As a mother, I find strength to cope with every responsibility through the eyes of my family. My mom has. Grandmothers, great grandmothers and every woman in our lineage of ancestors did. My gratitude extends far out to pillars who appraised the value of culture and family. I wouldn’t be embracing much now, without the restless mothers and goddesses who instilled courage into the feats I now battle with as, “Mom, mommy, ma, Momma, Mummy, Momsy…mummified!”

I remember the tale of the Siamese twin sisters Taema and Tilafaiga, whose breeding voyage knitted a foundation of the Samoan culture. They are known in real stories as the sisters who sailed between Fiji, Tutuila (American Samoa), Manu’a, Savaii and Samoa. Tilafaiga is the mother of a mighty war goddess by the name of Nafanua. Nafanua’s supernatural powers have no equal. Her immortal influences crafted systems currently embraced by the Independent Samoan government.

In the course of an endless hardship in Falelatai village, Nafanua sailed out to save her people from slavery. When Nafanua arrived unaccompanied with her war clubs, there wasn’t a presumption that she’ll drive a force of warriors away from her village. She didn’t have an army. However, her scorching powers formed an army of dragonflies and insects that fought beside her. Although men outnumbered her, Nafanua killed a numerous count during battle. At the wake of dawn, a breeze swept her upper apparel, exposing her breasts to the men. The Warriors were embarrassed and immediately fled out into the forest.

Relatively, my contemporary dream is some sort of power that’ll someday lure my imaginary Edward Scissorhands to organize plates, spoons and laundry around the house. Or perhaps a wand gadget devised to hold all the chores while the other arm is sitting at the drive-thru of Starbucks awaiting a Venti-sized caramel macchiato with two shots of espresso and less foam.

Every tina, or mother is a heroine in many ways. A tina is a representation of her own kind, a legend of her own story and a descendant of heroine ancestors. I am a heroine in my own world who still wakes up to the sound of the fire alarm because my better half has left the toaster notch at 5. A mother who is always relieved to be the first at the school drop off zone, and in the latter discovers a peanut butter face with a missing pair of shoe. Echoing in the hallway some mornings are numerous complaints to start my day: Mommy, the dog ate my science project! Mommy what am I going to wear? Where’s my catcher’s mitt? These mind-boggling occasions happen so often that all I can reminisce about are the days when there was no Starbucks, no toaster or a car; but a dear mother who wakes up before sunrise to grind the Koko Samoa (Samoan cocoa beans) and gather pandanus leaves to weave a fine mat for my family.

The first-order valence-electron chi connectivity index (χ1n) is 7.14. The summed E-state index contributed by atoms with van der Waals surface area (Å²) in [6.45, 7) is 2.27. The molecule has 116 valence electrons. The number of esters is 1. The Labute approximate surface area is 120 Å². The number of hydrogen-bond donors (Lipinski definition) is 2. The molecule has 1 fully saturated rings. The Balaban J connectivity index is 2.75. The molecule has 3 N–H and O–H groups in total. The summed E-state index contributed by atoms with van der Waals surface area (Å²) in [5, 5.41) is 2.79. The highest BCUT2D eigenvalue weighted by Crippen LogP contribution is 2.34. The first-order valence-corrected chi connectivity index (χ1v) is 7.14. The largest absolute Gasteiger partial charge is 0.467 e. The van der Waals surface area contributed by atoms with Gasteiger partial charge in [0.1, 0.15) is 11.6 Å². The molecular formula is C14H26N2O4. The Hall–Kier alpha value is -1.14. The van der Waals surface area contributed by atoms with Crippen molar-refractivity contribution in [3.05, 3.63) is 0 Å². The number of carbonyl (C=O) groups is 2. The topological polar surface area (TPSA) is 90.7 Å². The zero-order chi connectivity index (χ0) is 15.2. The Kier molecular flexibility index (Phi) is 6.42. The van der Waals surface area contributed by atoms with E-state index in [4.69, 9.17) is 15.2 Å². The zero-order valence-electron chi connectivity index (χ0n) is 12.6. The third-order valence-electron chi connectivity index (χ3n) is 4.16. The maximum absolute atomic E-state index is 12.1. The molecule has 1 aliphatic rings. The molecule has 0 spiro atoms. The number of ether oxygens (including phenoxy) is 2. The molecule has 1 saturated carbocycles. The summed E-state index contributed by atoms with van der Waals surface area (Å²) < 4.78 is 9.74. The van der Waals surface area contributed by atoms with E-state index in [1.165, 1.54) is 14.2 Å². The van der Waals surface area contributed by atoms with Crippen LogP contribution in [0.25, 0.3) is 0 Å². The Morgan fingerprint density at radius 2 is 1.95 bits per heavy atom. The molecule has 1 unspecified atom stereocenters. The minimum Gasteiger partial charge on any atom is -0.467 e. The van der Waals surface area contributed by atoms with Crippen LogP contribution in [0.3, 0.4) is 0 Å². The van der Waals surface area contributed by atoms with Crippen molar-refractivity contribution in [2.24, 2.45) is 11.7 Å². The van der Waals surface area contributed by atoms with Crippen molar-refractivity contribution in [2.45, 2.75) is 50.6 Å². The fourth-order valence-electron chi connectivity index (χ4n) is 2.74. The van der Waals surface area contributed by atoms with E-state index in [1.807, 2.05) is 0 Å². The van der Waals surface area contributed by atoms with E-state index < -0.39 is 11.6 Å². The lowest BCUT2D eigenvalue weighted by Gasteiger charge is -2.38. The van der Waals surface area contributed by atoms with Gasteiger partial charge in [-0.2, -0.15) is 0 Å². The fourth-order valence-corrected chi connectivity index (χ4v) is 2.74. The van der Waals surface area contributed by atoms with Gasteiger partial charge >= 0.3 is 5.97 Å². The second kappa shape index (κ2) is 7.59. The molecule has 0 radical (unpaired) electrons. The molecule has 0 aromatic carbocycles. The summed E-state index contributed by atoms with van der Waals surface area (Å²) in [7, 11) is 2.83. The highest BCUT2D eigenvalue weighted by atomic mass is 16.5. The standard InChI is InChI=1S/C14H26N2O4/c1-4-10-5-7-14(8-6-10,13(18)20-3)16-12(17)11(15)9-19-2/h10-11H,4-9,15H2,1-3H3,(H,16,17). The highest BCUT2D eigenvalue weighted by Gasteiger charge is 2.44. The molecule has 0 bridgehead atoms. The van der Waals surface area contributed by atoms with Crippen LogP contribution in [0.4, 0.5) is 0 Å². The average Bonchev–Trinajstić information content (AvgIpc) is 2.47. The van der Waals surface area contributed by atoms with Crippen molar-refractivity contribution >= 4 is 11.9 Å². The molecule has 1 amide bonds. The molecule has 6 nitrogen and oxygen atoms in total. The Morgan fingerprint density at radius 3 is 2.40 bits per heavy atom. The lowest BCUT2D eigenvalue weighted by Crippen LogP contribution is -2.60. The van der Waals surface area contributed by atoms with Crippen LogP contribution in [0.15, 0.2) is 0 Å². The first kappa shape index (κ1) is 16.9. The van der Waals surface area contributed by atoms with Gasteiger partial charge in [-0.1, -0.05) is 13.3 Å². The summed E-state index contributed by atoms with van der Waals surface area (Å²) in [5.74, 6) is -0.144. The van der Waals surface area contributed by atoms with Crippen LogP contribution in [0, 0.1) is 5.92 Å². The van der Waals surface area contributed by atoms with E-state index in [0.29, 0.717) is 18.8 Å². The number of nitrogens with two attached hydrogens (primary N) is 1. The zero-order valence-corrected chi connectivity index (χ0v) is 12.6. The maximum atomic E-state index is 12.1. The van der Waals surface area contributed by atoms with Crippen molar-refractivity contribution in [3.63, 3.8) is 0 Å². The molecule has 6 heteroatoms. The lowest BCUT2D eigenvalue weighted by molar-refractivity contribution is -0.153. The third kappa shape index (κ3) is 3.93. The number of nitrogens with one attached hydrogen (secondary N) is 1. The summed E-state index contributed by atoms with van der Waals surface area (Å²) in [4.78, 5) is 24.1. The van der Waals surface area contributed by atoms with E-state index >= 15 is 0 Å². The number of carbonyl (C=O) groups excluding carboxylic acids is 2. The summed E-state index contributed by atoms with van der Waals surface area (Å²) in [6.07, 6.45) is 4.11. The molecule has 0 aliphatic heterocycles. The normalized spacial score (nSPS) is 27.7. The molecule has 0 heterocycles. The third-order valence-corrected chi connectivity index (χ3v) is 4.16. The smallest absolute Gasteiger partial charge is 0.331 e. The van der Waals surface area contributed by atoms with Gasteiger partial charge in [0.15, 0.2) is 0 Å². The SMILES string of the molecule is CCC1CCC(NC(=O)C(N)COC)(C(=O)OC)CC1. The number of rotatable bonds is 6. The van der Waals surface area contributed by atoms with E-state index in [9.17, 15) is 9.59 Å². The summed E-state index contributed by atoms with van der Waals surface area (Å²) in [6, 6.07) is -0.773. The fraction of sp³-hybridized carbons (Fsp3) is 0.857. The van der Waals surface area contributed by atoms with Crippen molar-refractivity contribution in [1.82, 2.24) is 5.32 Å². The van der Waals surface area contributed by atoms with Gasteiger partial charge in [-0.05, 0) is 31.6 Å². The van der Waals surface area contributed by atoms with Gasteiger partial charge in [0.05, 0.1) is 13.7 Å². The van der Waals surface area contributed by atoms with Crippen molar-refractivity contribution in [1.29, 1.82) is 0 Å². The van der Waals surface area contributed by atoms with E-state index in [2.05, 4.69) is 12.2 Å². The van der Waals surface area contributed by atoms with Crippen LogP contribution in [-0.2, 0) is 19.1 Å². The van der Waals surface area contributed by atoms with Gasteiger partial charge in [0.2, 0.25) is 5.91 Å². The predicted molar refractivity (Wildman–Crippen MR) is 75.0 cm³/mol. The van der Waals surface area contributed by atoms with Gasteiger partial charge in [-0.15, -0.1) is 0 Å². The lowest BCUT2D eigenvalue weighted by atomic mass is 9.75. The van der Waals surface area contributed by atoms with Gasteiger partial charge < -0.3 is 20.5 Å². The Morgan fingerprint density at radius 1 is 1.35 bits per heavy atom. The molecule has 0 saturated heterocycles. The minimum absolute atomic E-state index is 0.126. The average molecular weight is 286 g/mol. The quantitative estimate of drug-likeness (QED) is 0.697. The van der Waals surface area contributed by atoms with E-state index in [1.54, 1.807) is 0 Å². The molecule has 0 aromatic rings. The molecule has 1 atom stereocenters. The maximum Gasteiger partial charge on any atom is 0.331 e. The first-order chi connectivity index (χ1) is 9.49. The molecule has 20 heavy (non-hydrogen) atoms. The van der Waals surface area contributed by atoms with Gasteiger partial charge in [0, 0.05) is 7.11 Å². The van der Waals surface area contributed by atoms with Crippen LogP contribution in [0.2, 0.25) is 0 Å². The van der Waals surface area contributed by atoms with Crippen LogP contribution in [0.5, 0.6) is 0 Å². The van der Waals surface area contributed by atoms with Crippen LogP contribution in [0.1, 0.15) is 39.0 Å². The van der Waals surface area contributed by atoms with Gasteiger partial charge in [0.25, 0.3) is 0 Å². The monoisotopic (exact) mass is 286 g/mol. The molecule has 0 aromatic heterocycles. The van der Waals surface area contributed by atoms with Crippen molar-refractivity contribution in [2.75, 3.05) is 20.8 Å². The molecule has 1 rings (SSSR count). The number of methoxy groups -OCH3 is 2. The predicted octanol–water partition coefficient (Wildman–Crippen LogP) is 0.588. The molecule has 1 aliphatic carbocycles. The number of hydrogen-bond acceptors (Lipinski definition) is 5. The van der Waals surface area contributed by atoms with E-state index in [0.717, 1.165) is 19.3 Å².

PACIFIC WRITERS YOU SHOULD KNOW (PART 3)

Chantal T. Spitz

Of all native Tahitian writers, Chantal T. Spitz is probably the best-known. She is a pioneer of indigenous French Polynesian literature and one of the widely acclaimed authors from the Pacific Islands.

Her enormous gift for combining poetry and prose to describe even the most difficult or delicate subjects is unequaled. But don’t let those lyrical narratives mislead you – the author’s books are controversial and quite ‘strongly worded’. If you want to read something that will make you think, Chantal T. Spitz’s works are an excellent choice.

Sam Lala

This Fijian author may not be the most prolific, but he is definitely one of the most interesting literary figures in the Pacific region.

His novel, ‘Sandalwood Blood’, displays his unusual talent for retelling historical events in the most compelling way. He has a gorgeous way with words, so it is a great pity that we cannot enjoy more of his writing.

Stephen Tenorio Jr.

Stephen Tenorio Jr. is not only an extremely gifted writer; he is an artist – his beautiful painting adorns the cover of his book ‘An Ocean in a Cup’, attorney, and a former JAG officer. Quite the Renaissance man, isn’t he? And a busy one at that!

Mr Tenorio’s debut novel is the only book he has published so far, which is something every reader should regret, because this son of Guam has the talent to be one of the top interpretive fiction writers in the Pacific region. And I’m positive this is exactly what the future holds for him!

Lynn Pulou-Alaimalo

Lynn Pulou-Alaimalo is an emerging author, who comes from American Samoa, was raised in Hawaii and now lives in the continental US.

She charmed readers with the first instalment of her Aiga series, entitled ‘Lovefolds of Our Upbringing’. Let me tell you, her talent is unquestioned, her writing style delightful, her stories thoroughly engaging. Read one of her books, and you’ll come back for more.

Tracey Poueu-Guerrero

Of Samoan and Tokelauan origin, Tracey Poueu-Guerrero is a contemporary romance and young adult fiction writer, whose debut novel ‘Gravity’ received nothing but positive reviews from the readers.

Evidently proud of her ancestry, the author promises that her books ‘will always have a sprinkle of her cultural background’. The much-anticipated second instalment in the Michaels Family series still hasn’t been published, but hopefully we won’t have to wait long for the continuation of Eva and Carlton’s story.